December 7 2013 Latest news:
Tuesday, September 17, 2013
THREE puppies have been taken into quarantine in Cambridgeshire after trading standards officers found they were imported into the country without legal rabies vaccinations.
Two of the puppies were imported from Eastern European countries that still pose a rabies threat.
Cambridgeshire Trading Standards officers are warning people to be on their guard after three puppies were taken into quarantine in the space of five days.
In two of the cases, the owners had their puppy vaccinated in Poland and Hungary before bringing it into the UK, but the vaccine was given when the animals were too young rendering it ineffective.
The third case involved a 10-week old puppy which was bought on-line and did not appear to have been vaccinated at all.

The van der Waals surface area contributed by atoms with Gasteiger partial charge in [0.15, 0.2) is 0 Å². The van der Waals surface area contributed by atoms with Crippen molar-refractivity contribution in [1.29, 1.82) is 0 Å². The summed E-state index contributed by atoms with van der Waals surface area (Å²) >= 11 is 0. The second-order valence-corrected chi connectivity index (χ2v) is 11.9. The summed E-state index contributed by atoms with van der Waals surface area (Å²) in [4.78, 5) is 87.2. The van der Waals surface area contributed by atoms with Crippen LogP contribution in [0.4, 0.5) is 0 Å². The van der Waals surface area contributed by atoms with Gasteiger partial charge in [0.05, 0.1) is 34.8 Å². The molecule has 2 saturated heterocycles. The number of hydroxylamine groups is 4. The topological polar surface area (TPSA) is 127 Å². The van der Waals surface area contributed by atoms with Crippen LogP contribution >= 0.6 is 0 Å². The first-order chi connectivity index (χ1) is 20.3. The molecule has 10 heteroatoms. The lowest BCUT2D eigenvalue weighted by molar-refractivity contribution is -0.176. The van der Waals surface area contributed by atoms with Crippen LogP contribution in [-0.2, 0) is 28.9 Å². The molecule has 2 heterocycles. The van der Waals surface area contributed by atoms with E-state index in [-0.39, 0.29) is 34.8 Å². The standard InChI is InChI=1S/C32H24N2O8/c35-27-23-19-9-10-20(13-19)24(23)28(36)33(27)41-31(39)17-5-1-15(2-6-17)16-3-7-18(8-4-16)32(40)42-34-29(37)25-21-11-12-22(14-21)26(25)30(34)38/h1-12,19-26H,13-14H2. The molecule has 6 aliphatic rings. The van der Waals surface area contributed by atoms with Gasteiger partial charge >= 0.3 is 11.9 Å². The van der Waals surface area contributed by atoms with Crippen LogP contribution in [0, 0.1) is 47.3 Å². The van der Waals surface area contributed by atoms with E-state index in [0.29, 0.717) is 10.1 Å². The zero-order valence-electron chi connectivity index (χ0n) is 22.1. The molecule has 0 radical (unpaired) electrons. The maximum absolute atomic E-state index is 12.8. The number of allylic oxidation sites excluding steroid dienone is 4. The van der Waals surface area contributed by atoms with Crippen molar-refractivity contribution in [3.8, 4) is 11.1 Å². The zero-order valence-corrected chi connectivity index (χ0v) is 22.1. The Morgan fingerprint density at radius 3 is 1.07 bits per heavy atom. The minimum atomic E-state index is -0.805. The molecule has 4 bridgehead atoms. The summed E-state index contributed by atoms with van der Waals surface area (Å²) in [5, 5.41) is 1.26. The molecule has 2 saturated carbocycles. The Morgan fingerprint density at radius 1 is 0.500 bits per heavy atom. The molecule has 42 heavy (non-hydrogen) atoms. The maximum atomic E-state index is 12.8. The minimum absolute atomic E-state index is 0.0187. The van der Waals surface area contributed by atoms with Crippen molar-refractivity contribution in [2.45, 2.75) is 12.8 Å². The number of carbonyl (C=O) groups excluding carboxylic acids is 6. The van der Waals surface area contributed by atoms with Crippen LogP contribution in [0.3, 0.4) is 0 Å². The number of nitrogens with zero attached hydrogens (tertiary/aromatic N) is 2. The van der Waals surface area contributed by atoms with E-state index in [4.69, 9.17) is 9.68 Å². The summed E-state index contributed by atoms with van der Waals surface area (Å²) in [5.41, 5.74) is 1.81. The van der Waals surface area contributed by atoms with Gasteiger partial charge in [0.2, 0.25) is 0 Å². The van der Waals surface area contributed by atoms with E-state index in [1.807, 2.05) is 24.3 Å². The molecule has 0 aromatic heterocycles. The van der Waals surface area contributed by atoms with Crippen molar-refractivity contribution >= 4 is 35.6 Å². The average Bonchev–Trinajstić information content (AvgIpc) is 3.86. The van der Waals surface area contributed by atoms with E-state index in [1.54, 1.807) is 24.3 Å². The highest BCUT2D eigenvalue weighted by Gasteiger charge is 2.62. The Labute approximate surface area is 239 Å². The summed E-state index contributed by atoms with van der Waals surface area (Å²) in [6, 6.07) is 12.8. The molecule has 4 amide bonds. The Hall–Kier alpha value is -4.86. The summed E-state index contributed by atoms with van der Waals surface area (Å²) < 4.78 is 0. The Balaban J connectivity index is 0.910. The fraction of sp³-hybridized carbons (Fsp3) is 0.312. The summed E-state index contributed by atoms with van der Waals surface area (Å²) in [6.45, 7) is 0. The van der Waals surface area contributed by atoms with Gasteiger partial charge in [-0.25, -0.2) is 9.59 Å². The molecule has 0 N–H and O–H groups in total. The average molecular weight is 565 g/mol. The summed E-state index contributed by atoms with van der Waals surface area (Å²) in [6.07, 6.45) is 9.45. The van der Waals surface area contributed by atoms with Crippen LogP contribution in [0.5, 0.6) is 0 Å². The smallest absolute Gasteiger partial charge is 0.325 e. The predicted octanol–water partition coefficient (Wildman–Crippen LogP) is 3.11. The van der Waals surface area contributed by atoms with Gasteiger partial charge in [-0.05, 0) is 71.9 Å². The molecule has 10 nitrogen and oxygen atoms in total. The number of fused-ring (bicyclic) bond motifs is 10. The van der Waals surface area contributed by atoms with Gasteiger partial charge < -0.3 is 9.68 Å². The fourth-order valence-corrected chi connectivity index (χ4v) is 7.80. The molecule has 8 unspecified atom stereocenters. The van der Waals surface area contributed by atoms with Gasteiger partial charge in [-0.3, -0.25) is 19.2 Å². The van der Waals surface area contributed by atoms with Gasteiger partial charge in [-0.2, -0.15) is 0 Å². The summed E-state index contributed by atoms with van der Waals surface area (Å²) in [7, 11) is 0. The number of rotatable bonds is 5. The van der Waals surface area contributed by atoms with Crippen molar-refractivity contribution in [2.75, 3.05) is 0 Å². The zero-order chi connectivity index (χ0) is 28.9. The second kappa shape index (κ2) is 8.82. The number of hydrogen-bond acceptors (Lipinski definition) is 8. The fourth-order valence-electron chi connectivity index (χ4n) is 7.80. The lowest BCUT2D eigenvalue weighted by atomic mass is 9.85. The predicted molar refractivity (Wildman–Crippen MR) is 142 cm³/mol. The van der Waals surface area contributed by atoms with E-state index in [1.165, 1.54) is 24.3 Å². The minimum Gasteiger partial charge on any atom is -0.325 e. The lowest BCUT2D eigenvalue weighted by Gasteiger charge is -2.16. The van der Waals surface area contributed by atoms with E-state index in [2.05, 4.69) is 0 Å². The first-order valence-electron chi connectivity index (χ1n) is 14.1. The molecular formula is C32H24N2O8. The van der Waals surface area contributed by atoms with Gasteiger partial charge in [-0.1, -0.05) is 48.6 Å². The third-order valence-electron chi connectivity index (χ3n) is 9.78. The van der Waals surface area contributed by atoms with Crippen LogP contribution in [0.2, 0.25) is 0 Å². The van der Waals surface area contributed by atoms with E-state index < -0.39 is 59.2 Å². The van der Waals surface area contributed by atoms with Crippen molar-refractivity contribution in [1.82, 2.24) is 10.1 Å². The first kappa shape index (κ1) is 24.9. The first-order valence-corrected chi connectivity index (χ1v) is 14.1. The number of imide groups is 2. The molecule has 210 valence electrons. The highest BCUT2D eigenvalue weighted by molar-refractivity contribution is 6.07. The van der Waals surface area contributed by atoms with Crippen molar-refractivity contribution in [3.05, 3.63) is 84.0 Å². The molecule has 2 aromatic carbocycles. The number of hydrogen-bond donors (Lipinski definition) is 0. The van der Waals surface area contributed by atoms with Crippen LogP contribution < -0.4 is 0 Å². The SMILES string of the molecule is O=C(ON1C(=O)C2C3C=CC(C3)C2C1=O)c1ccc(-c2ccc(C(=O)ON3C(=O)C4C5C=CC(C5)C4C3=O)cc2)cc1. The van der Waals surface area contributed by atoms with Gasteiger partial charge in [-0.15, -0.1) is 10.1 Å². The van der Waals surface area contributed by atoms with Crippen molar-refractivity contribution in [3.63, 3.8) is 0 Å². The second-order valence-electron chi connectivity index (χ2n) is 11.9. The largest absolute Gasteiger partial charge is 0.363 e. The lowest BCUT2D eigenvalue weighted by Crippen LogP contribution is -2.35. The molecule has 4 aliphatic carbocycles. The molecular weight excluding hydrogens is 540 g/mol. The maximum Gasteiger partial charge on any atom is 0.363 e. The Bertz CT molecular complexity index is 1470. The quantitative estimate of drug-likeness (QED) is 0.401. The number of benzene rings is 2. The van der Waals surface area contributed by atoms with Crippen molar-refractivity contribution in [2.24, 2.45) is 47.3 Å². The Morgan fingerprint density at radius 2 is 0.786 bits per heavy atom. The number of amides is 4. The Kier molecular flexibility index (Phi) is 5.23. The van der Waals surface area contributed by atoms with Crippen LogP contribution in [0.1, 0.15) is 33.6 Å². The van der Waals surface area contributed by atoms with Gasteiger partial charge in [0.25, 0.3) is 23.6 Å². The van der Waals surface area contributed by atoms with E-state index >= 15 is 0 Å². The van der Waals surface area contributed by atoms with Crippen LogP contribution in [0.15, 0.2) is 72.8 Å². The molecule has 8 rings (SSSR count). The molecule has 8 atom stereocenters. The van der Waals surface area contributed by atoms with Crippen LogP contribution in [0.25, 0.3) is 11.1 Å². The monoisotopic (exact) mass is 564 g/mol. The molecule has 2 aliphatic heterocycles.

All three animals were taken to their local vets for check overs which is when the discrepancies came to light.
Vets are legally required to inform trading standards of such finds to keep the UK rabies-free.
All three puppies have now been placed in quarantine for several weeks costing the owner between £600-£1,000.
Under strict import laws which aim to prevent Rabies from entering the country, all dogs brought into the UK from the EU and EU listed countries must have an EU Pet Passport, be fitted with a microchip and have been vaccinated against Rabies.
In most cases a puppy must be at least 12 weeks old before the rabies vaccination can be given and a waiting period of 21 days after vaccination must be given, before the animal is brought into the UK.
Trading Standards Officers are advising people to be extra cautious when buying puppies from internet sites and to make sure they do not part with any money without being certain of the animal’s age and origin.
County Council Cabinet Member for Enterprise and Skills, Councillor Mathew Shuter, said: “The UK is in the privileged position of being classed as ‘Rabies-free,’ but it is something we have to work hard to maintain. Our officers act swiftly to ensure such illegal imported pets are detained and quarantined in order to protect the public.”